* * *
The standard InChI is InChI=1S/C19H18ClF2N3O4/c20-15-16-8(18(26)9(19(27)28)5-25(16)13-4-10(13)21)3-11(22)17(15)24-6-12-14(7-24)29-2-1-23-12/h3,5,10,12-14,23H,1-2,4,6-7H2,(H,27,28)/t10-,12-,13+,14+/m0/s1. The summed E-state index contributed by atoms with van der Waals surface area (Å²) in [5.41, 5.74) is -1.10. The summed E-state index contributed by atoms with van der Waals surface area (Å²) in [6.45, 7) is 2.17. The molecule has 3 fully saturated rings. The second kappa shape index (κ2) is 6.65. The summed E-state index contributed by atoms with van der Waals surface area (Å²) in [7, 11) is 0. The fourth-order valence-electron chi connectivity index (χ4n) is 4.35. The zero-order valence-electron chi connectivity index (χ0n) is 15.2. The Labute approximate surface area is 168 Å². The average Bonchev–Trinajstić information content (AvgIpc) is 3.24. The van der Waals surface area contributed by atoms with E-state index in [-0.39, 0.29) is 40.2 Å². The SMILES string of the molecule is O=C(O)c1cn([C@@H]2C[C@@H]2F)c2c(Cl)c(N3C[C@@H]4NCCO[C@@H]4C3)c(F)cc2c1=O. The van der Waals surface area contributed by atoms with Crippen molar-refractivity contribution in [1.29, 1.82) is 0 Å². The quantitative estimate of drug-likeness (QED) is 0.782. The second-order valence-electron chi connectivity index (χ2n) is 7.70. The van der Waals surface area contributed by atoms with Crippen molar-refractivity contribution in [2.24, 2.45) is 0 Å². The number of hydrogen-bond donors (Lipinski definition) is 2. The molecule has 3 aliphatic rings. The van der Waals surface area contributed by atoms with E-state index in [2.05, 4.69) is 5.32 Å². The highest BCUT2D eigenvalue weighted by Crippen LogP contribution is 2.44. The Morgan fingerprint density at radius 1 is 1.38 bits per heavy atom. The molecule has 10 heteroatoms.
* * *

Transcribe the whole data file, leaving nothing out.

The standard InChI is InChI=1S/C19H18ClF2N3O4/c20-15-16-8(18(26)9(19(27)28)5-25(16)13-4-10(13)21)3-11(22)17(15)24-6-12-14(7-24)29-2-1-23-12/h3,5,10,12-14,23H,1-2,4,6-7H2,(H,27,28)/t10-,12-,13+,14+/m0/s1. The summed E-state index contributed by atoms with van der Waals surface area (Å²) in [5.41, 5.74) is -1.10. The summed E-state index contributed by atoms with van der Waals surface area (Å²) in [6.45, 7) is 2.17. The molecule has 3 fully saturated rings. The second kappa shape index (κ2) is 6.65. The summed E-state index contributed by atoms with van der Waals surface area (Å²) in [7, 11) is 0. The fourth-order valence-electron chi connectivity index (χ4n) is 4.35. The zero-order valence-electron chi connectivity index (χ0n) is 15.2. The Labute approximate surface area is 168 Å². The average Bonchev–Trinajstić information content (AvgIpc) is 3.24. The van der Waals surface area contributed by atoms with E-state index in [-0.39, 0.29) is 40.2 Å². The SMILES string of the molecule is O=C(O)c1cn([C@@H]2C[C@@H]2F)c2c(Cl)c(N3C[C@@H]4NCCO[C@@H]4C3)c(F)cc2c1=O. The van der Waals surface area contributed by atoms with Crippen molar-refractivity contribution in [1.29, 1.82) is 0 Å². The quantitative estimate of drug-likeness (QED) is 0.782. The second-order valence-electron chi connectivity index (χ2n) is 7.70. The van der Waals surface area contributed by atoms with Crippen molar-refractivity contribution in [2.24, 2.45) is 0 Å². The number of hydrogen-bond donors (Lipinski definition) is 2. The molecule has 3 aliphatic rings. The van der Waals surface area contributed by atoms with E-state index in [2.05, 4.69) is 5.32 Å². The highest BCUT2D eigenvalue weighted by Crippen LogP contribution is 2.44. The Morgan fingerprint density at radius 1 is 1.38 bits per heavy atom. The molecule has 10 heteroatoms.